Future work is required to parse the phenotypic heterogeneity within the ‘noASDdetected’ group with regard to non-ASD impairments vis-à-vis their higher IQ scores relative to the TD children. For example, it would be interesting to understand if the group's somewhat higher IQ relative to TD (while at the same time lower IQ relative to ASD) supported more normative functioning as children's development unfolded, thereby precluding the diagnosis of ASD.

According to the early formulation of autism, individuals with autism represent a subgroup within a low IQ population, and this subgroup may be characterized by a specific cognitive deficit of information processing (Frith, 1989), in particular, the lack of mentalizing capacity (Frith, 1992). Our findings are overall consistent with the idea that low IQ is a co-occurring feature in ASD, but specifically when ASD is diagnosed in childhood. It could well be that within our low IQ ASD childhood-diagnosed group there are cases of classic autism with a more specific cognitive deficit (i.e., weak central coherence; Frith, 1991), or perhaps of a different, developmentally-specific nature, as yet to be determined. What is the nature of a cognitive impairment that is both specific and predictive of future ASD in infants, within the 1st year of life? This exciting and significant question has not yet been asked empirically in infants—and cannot be resolved at present with these data—requiring future work during the infancy period.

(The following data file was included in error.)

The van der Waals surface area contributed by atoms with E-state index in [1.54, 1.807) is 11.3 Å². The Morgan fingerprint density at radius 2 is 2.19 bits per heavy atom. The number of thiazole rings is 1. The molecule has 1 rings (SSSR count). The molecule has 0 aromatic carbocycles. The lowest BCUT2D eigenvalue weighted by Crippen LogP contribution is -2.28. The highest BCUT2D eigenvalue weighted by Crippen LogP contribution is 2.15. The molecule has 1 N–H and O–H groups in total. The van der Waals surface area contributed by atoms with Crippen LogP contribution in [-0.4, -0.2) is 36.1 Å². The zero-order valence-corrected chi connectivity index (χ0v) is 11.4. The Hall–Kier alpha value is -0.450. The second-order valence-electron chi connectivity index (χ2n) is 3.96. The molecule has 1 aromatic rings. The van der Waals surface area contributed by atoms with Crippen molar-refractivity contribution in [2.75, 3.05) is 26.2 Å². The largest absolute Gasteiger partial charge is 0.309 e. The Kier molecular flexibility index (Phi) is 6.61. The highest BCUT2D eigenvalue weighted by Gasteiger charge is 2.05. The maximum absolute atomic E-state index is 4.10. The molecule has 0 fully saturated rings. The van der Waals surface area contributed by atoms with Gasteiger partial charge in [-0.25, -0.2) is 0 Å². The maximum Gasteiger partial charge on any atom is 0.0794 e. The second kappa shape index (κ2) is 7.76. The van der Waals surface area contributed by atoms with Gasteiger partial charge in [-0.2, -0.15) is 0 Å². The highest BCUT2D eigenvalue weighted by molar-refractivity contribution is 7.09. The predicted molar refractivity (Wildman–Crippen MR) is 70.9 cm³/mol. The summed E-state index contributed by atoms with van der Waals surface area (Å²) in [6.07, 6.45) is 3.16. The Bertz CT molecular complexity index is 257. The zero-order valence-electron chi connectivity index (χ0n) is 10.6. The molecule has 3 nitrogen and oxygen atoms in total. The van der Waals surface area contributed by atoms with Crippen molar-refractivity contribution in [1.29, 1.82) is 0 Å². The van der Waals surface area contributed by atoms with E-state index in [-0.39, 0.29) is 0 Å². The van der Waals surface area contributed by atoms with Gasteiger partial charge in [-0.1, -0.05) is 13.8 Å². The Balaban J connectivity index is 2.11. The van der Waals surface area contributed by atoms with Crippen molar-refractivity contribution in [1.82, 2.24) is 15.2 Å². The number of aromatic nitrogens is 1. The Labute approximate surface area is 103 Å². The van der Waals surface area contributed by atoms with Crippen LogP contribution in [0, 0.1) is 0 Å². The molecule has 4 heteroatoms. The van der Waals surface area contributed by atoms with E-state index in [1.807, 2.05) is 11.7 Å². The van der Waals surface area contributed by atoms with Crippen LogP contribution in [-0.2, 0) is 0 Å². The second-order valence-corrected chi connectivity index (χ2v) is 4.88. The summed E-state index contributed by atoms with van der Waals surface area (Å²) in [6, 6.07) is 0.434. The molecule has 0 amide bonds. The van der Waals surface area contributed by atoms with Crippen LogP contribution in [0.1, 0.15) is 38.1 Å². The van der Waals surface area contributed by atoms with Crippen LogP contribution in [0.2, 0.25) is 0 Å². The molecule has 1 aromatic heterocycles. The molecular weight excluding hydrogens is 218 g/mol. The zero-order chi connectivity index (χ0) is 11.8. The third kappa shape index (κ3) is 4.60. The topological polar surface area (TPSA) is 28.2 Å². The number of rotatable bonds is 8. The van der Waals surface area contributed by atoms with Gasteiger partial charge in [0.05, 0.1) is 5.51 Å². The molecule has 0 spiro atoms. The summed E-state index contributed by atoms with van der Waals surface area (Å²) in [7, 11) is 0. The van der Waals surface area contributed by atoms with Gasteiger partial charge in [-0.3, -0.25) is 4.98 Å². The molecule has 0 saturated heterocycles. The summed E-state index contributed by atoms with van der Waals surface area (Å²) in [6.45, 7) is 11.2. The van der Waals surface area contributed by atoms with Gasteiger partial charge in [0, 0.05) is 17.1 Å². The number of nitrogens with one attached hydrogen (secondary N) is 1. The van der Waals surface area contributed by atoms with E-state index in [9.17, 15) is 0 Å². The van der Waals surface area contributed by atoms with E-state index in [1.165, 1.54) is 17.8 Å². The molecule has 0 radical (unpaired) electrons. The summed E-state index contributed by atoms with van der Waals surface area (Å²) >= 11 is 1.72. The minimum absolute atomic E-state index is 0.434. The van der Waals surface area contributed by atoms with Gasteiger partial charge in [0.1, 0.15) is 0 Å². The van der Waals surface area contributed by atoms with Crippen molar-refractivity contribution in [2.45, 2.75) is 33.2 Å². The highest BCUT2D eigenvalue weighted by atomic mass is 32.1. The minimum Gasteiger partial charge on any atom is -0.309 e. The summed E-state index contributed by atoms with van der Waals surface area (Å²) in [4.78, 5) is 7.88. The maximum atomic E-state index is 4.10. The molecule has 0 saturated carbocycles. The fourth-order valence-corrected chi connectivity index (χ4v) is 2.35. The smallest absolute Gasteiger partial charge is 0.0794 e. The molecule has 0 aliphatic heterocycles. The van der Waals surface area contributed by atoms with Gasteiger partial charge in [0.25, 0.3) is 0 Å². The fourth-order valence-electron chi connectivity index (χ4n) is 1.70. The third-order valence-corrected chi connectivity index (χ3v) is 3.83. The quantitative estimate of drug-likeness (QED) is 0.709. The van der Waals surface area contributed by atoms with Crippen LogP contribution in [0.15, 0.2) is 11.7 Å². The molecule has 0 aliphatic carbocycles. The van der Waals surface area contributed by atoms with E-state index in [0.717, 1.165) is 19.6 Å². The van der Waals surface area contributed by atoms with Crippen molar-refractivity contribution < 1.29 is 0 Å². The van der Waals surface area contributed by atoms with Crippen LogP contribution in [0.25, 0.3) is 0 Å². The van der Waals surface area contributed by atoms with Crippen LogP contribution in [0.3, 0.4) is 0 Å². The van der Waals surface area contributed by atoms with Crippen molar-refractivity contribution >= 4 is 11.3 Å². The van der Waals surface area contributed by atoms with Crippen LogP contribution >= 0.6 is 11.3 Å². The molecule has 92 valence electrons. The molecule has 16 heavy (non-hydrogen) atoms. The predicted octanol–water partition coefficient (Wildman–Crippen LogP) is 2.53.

Uncovering the basis of low IQ, early diagnosed ASD children